17 born April 15, 1894 or 1898 discovered by Lonnie and Cora Fisher or Ma Rainey made 160 phonograph records between thought by John Hammond to have been the greatest American Jazz Artist John Hammond

18 father died when she was very young, mother when she was 9 sang on street corners to support the family age 18 professional dancer met Ma Rainey - the Mother of the Blues moved from chorus to featured singer vaudeville and minstrel for 11 years booked by the Theater Owners Booking Association (TOBA) Bessie Smith (1894? )

19 first records produced by Frank Walker Walker headed Columbia Records race department recorded Down-hearted Blues and Gulf Coast Blues in sold 780,000 copies in 6 months contract with Columbia for $20,000 per year made $2500 per week for personal appearances 1923 married Jack Gee Bessie Smith (1894? )

20 career on the downslide – economy – talking movies – blues not as popular – TOBA folded – voice deepened and roughened 1930 contract with Columbia cut in half 1931 dropped by Columbia left Gee and moved in with Richard Morgan Bessie Smith (1894? )

21 easily converted to the new swing style great back-up musicians – Jack Teagarden (trombone) – Chu Berry (saxophone) – Benny Goodman (clarinet) died on Sept. 27, 1937 in Clarksdale, Miss. following a car accident buried in an unmarked grave in Sharon Hill, Penn. in 1970 a marker was placed (paid for by Janis Joplin, John Hammond and others) Bessie Smith (1894? )

22 Ma Rainey

23 born Gertrude Malissa Nix Pridgett in Columbus, GA cabaret singer husband, Pa Rainey, member of Rabbit Foot Minstrels recorded for Paramount in 1923 one of the most popular city blues vocal stylists no recordings after 1930 died in Rome, GA 1939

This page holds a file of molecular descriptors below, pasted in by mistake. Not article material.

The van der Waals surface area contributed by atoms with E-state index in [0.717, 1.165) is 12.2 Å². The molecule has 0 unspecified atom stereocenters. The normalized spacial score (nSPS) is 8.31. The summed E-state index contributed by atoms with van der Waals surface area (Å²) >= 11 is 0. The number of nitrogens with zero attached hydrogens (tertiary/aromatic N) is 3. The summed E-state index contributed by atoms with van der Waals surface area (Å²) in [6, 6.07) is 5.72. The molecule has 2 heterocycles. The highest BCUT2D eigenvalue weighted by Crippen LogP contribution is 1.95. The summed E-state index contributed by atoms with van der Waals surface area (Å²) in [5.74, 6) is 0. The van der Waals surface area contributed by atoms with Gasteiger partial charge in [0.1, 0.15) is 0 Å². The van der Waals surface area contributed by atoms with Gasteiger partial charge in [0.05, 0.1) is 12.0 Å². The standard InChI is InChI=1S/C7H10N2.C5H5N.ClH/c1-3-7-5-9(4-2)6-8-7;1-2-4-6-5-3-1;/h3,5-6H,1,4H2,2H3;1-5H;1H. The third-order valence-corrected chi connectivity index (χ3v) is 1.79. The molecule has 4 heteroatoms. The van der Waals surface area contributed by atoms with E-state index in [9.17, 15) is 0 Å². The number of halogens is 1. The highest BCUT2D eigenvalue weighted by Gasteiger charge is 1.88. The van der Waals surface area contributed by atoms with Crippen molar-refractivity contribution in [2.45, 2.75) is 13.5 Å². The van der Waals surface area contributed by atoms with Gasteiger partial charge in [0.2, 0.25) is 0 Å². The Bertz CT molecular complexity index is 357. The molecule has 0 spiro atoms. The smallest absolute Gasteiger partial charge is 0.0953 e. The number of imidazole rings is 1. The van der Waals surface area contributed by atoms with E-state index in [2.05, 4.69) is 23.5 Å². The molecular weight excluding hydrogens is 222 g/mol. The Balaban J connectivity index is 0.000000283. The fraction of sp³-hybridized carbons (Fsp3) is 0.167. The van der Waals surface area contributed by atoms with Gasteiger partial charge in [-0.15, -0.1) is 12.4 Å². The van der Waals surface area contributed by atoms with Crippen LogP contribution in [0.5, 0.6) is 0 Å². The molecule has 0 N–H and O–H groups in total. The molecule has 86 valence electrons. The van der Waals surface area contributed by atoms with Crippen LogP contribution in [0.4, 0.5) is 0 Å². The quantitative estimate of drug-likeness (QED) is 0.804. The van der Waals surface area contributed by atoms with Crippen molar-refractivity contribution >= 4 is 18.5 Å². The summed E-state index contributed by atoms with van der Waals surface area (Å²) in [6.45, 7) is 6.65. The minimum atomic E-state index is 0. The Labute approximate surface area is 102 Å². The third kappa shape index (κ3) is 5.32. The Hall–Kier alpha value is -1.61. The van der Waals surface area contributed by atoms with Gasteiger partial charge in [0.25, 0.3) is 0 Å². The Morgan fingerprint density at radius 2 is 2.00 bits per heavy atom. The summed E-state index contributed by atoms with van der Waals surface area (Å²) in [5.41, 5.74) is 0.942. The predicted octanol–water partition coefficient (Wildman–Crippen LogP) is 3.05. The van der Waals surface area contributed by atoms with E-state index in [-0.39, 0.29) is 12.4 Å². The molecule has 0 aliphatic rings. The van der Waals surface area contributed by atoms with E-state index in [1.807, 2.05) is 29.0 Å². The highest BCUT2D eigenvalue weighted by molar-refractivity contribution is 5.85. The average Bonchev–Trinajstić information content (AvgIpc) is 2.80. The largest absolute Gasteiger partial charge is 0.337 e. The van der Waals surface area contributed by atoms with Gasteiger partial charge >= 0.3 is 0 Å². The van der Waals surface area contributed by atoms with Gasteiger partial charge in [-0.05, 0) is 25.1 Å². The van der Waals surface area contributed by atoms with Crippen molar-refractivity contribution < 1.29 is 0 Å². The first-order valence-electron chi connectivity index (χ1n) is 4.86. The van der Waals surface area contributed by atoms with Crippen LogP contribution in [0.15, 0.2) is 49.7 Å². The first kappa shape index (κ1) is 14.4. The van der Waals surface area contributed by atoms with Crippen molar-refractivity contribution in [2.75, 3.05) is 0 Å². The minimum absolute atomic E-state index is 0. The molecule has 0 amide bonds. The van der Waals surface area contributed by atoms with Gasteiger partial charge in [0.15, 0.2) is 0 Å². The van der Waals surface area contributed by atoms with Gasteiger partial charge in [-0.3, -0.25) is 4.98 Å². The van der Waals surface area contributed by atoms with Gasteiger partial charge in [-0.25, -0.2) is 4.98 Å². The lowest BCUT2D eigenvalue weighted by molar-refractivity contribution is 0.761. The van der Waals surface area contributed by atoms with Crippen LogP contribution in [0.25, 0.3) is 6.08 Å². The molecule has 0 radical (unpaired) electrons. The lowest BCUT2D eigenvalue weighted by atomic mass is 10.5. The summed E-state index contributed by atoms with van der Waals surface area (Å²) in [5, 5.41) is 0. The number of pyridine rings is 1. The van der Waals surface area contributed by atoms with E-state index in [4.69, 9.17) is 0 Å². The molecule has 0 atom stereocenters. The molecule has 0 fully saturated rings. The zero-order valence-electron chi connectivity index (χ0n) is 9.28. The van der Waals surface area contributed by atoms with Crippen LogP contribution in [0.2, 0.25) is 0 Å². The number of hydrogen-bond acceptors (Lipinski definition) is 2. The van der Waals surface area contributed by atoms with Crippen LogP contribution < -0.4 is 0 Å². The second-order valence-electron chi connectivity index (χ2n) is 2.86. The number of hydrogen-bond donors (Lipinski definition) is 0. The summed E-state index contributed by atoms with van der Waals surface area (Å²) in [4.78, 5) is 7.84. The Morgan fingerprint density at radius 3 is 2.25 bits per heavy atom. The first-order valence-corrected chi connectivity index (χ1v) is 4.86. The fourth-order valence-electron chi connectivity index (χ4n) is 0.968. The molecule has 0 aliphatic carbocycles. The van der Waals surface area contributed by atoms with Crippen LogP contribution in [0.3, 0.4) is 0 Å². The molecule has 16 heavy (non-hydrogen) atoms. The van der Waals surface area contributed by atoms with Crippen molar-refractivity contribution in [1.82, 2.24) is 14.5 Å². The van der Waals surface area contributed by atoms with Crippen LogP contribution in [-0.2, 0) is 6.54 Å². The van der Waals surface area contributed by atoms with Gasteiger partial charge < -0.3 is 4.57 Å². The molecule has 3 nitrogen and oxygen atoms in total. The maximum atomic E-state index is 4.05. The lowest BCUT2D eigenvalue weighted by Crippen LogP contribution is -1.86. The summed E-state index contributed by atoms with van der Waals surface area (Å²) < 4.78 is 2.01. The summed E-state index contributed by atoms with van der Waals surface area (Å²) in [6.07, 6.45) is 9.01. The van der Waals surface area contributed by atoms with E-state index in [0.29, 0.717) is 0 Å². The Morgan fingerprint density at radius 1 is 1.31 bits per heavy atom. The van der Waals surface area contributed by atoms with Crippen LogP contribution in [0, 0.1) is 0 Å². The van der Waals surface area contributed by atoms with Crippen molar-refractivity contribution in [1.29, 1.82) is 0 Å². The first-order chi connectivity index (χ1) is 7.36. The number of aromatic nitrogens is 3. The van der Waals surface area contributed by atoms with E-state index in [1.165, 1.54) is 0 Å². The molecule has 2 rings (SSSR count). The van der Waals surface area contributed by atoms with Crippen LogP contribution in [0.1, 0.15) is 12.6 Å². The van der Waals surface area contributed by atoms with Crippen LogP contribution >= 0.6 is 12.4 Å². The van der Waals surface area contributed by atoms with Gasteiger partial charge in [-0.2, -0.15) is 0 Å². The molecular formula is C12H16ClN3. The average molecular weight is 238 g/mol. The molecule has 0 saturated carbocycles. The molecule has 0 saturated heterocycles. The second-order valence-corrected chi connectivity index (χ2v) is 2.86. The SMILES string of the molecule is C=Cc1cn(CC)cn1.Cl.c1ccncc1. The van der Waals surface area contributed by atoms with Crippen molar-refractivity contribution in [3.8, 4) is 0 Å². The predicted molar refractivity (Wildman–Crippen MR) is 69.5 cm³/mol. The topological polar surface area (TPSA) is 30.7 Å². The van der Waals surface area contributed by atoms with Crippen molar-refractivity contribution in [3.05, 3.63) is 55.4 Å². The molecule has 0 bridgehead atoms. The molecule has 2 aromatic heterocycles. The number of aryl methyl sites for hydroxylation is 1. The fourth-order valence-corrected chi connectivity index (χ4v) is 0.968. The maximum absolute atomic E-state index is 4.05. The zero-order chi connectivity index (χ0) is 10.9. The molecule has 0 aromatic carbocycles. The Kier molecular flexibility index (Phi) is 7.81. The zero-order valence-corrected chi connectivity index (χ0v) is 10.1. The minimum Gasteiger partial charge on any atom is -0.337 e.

24 Ma Rainey

25 The Blues Continues interest began to decline in 1935 served as basis for – rhythm and blues (R & B) 1940s – rock n roll 1950s – rock groups 1960s and 1970s – recent country western, fusion and contemporary gospel styles Human misery continues to be the theme boosted in the 1950s and 1960s by Chuck Berry and Fats Domino as well as The Drifters, Bill Haley, and Elvis

26 Muddy Waters

27 Muddy Waters (McKinley Morganfield) born in Rolling Fork, Miss. April 4, 1915 played harmonica and sang discovered by Alan Lomax first recordings for the Library of Congress and later for the Aristocrat label his recording Rollin Stone inspired Bob Dylans Like a Rolling Stone which led to the naming of the British rock group and the title of a periodical not able to make the transition to pop

28 B. B. King

29 the musician who most influenced rock guitarists Riley B. King (Blues Boy) Lucille cannot sing and play at the same time call-response technique most famous disciple is Eric Clapton video